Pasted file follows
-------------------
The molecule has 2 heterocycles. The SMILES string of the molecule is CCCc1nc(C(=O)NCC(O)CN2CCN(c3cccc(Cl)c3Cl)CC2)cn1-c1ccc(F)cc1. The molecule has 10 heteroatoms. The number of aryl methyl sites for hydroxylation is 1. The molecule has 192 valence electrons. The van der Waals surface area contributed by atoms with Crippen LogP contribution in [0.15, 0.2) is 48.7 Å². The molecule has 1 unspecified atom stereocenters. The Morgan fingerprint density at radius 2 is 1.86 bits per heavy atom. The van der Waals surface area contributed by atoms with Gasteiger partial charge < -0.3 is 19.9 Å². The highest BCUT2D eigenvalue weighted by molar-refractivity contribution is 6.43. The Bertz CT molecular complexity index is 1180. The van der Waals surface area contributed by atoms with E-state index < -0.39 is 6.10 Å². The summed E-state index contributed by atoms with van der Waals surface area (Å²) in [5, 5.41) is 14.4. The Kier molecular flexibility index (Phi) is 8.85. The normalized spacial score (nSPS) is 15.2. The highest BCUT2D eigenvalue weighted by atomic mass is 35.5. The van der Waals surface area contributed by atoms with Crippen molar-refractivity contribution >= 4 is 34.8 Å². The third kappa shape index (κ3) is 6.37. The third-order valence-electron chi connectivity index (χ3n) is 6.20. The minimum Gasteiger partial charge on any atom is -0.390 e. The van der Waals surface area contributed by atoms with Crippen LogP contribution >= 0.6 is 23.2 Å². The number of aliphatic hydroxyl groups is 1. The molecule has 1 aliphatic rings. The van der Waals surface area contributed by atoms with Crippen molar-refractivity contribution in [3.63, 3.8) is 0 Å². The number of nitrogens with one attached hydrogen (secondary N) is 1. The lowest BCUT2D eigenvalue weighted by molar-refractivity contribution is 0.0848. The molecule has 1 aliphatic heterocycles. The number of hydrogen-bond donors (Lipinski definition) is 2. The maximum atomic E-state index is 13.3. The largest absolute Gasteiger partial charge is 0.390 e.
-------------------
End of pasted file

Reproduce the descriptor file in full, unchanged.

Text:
The molecule has 2 heterocycles. The SMILES string of the molecule is CCCc1nc(C(=O)NCC(O)CN2CCN(c3cccc(Cl)c3Cl)CC2)cn1-c1ccc(F)cc1. The molecule has 10 heteroatoms. The number of aryl methyl sites for hydroxylation is 1. The molecule has 192 valence electrons. The van der Waals surface area contributed by atoms with Crippen LogP contribution in [0.15, 0.2) is 48.7 Å². The molecule has 1 unspecified atom stereocenters. The Morgan fingerprint density at radius 2 is 1.86 bits per heavy atom. The van der Waals surface area contributed by atoms with Gasteiger partial charge < -0.3 is 19.9 Å². The highest BCUT2D eigenvalue weighted by molar-refractivity contribution is 6.43. The Bertz CT molecular complexity index is 1180. The van der Waals surface area contributed by atoms with E-state index < -0.39 is 6.10 Å². The summed E-state index contributed by atoms with van der Waals surface area (Å²) in [5, 5.41) is 14.4. The Kier molecular flexibility index (Phi) is 8.85. The normalized spacial score (nSPS) is 15.2. The highest BCUT2D eigenvalue weighted by atomic mass is 35.5. The van der Waals surface area contributed by atoms with Crippen molar-refractivity contribution >= 4 is 34.8 Å². The third kappa shape index (κ3) is 6.37. The third-order valence-electron chi connectivity index (χ3n) is 6.20. The minimum Gasteiger partial charge on any atom is -0.390 e. The van der Waals surface area contributed by atoms with Crippen LogP contribution >= 0.6 is 23.2 Å². The number of aliphatic hydroxyl groups is 1. The molecule has 1 aliphatic rings. The van der Waals surface area contributed by atoms with Crippen molar-refractivity contribution in [3.63, 3.8) is 0 Å². The number of nitrogens with one attached hydrogen (secondary N) is 1. The lowest BCUT2D eigenvalue weighted by molar-refractivity contribution is 0.0848. The molecule has 1 aliphatic heterocycles. The number of hydrogen-bond donors (Lipinski definition) is 2. The maximum atomic E-state index is 13.3. The largest absolute Gasteiger partial charge is 0.390 e.